Foreign Policy Research Institute A Nation Must Think Before it Acts American Foreign Policy Since 1776

American Foreign Policy Since 1776

Date : Sat., October 26, 1996 to Sun., October 27, 1996 Category : Butcher History Institute

As the Cold War fades into history, Americans are realizing that they need a better understanding of the multipolar world now taking shape.  The confrontation with the Soviet Union was in many ways an unusual chapter of American history.  At century’s end, the U.S. faces not one but many challenges; to meet them, Americans will need to recollect the many traditions and dimensions of their foreign policy that go beyond the superpower confrontation.

The future will not be like the past, but without knowing the past, Americans will not be able to understand the emerging new world.  U.S. foreign policy has been more than a series of pendulum shifts between isolationism and engagement.  In certain times and places, we have been imperialists; in others, moralists; in others, realists.  American foreign policy has drawn, and will continue to draw, on a repertory of worldviews, impulses, and interests.  Knowing what these are and how they have affected our fate and that of the world is the best foundation for a deeper understanding of what is happening in the world today, and how the U.S. can contribute to global freedom, security, and prosperity.

FPRI is proud to announce a History Institute on American foreign policy, part of a special project that examines America’s identity and relates it to the way history is taught in our schools.  A program specially designed for secondary-school teachers and curriculum supervisors, the History Institute will provide an intensive weekend of instruction about the history of U.S. foreign policy, what that history reveals about the American identity, and what lessons it holds for America’s future role in the world.  Seminars will be conducted by leading scholars and supplemented by workshops that will provide an opportunity to brainstorm about new teaching strategies.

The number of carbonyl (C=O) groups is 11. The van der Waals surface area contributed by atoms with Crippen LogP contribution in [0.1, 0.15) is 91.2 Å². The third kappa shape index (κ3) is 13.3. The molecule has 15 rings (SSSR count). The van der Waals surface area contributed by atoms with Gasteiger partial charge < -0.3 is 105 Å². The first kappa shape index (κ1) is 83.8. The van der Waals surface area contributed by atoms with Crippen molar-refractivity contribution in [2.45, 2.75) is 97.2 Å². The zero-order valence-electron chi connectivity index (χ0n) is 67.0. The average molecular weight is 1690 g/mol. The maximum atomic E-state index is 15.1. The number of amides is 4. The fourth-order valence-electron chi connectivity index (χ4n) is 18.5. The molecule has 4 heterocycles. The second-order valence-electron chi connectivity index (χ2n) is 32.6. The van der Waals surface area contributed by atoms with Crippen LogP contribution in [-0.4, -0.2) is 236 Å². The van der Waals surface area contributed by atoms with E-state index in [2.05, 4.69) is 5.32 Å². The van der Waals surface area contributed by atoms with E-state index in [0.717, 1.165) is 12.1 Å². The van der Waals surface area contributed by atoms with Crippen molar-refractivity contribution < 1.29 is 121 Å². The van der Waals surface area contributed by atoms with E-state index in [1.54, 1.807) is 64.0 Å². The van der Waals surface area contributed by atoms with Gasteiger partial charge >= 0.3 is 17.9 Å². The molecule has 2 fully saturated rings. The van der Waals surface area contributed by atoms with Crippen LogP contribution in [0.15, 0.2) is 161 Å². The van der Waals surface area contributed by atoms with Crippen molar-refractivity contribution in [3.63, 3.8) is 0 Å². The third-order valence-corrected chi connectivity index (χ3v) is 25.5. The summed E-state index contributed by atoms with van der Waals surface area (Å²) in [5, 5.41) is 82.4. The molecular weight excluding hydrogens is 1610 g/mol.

Topics and Speakers

Promised Land/Crusader State: American Foreign Relations Since 1776

10/26/1996 - 1:00 PM to 2:15 PM
Walter A. McDougall

Co-Director of History Academy, FPRI

Alloy-Ansin Professor of International Relations, University of Pennsyvlania

America and Europe Over Two Centuries

10/26/1996 - 2:30 PM to 3:45 PM
James Kurth

Professor of Political Science, Swarthmore College

The American Encounter with Asia

10/26/1996 - 4:00 PM to 6:00 PM
Akira Iriye

Charles Warren Professor of American History, Harvard University

Workshop: What Do Our Youth Need To Know about Foreign Policy?

10/26/1996 - 7:30 PM to 9:00 PM
Harvey Sicherman

President

Walter A. McDougall

Co-Director of History Academy, FPRI

Alloy-Ansin Professor of International Relations, University of Pennsyvlania

James Kurth

Swarthmore College

David Gress

Co-Director of History Academy, FPRI

The U.S. and Russia

10/26/1996 - 8:30 AM to 9:45 AM
Charles Fairbanks, Jr.

Research Professor of International Relations, School of Advanced International Studies, Johns Hopkins University

The U.S. and the Third World

10/26/1996 - 10:00 AM to 11:15 AM
Peter W. Rodman

Director of National Security Programs, The Nixon Center for Peace and Freedom

Workshop: Teaching Strategies That Work

10/26/1996 - 11:15 AM to 12:30 PM
Paul Dickler

Neshaminy High School

James Sanzare

Senior Fellow - Wachman Center for Civic and International Literacy

Marcia Goldberg

Moderator

Senior Fellow - Wachman Center for Civic and International Literacy

Panel Discussion: American Foreign Policy After the Cold War

10/26/1996 - 1:30 PM to 3:30 PM
James Kurth

Swarthmore College

Walter A. McDougall

Co-Director of History Academy, FPRI

Alloy-Ansin Professor of International Relations, University of Pennsyvlania

Peter W. Rodman

The Nixon Center

Harvey Sicherman

President

Location

Venue

Gregg Conference Center

270 S. Bryn Mawr Ave.
PA Bryn Mawr 19010

Registration links

Register Deadline

The Foreign Policy Research Institute, founded in 1955, is a non-partisan, non-profit 501(c)(3) organization devoted to bringing the insights of scholarship to bear on the development of policies that advance U.S. national interests. In the tradition of our founder, Ambassador Robert Strausz-Hupé, Philadelphia-based FPRI embraces history and geography to illuminate foreign policy challenges facing the United States. more about FPRI »

Foreign Policy Research Institute · 1528 Walnut St., Ste. 610 · Philadelphia, PA 19102 · Tel: 1.215.732.3774 · Fax: 1.215.732.4401 · www.fpri.org
Copyright © 2000–2019. All Rights Reserved.